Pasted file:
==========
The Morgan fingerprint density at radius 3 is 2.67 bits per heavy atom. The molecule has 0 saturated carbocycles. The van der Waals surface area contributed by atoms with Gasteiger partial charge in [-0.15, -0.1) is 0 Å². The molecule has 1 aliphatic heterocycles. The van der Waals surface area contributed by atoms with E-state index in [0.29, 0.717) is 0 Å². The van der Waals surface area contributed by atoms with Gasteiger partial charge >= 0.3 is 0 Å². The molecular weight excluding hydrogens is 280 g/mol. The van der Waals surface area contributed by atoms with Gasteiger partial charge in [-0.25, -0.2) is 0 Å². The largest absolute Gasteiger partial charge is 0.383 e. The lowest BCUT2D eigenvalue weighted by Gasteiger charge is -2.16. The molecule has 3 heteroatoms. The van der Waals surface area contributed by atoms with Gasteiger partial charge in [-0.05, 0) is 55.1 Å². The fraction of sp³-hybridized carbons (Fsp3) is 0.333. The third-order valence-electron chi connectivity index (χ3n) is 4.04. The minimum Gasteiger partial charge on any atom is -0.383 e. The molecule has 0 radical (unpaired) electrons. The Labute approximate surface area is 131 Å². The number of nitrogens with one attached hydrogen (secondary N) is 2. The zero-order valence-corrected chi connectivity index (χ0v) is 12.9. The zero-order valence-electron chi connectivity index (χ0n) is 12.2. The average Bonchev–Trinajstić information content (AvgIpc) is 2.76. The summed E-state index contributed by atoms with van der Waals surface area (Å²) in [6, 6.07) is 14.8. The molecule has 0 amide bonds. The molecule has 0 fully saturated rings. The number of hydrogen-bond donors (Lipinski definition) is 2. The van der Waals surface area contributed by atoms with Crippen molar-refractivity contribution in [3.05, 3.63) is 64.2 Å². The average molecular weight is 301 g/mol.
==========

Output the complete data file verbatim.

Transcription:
The Morgan fingerprint density at radius 3 is 2.67 bits per heavy atom. The molecule has 0 saturated carbocycles. The van der Waals surface area contributed by atoms with Gasteiger partial charge in [-0.15, -0.1) is 0 Å². The molecule has 1 aliphatic heterocycles. The van der Waals surface area contributed by atoms with E-state index in [0.29, 0.717) is 0 Å². The van der Waals surface area contributed by atoms with Gasteiger partial charge >= 0.3 is 0 Å². The molecular weight excluding hydrogens is 280 g/mol. The van der Waals surface area contributed by atoms with Gasteiger partial charge in [-0.25, -0.2) is 0 Å². The largest absolute Gasteiger partial charge is 0.383 e. The lowest BCUT2D eigenvalue weighted by Gasteiger charge is -2.16. The molecule has 3 heteroatoms. The van der Waals surface area contributed by atoms with Gasteiger partial charge in [-0.05, 0) is 55.1 Å². The fraction of sp³-hybridized carbons (Fsp3) is 0.333. The third-order valence-electron chi connectivity index (χ3n) is 4.04. The minimum Gasteiger partial charge on any atom is -0.383 e. The molecule has 0 radical (unpaired) electrons. The Labute approximate surface area is 131 Å². The number of nitrogens with one attached hydrogen (secondary N) is 2. The zero-order valence-corrected chi connectivity index (χ0v) is 12.9. The zero-order valence-electron chi connectivity index (χ0n) is 12.2. The average Bonchev–Trinajstić information content (AvgIpc) is 2.76. The summed E-state index contributed by atoms with van der Waals surface area (Å²) in [6, 6.07) is 14.8. The molecule has 0 amide bonds. The molecule has 0 fully saturated rings. The number of hydrogen-bond donors (Lipinski definition) is 2. The van der Waals surface area contributed by atoms with Crippen molar-refractivity contribution in [3.05, 3.63) is 64.2 Å². The average molecular weight is 301 g/mol.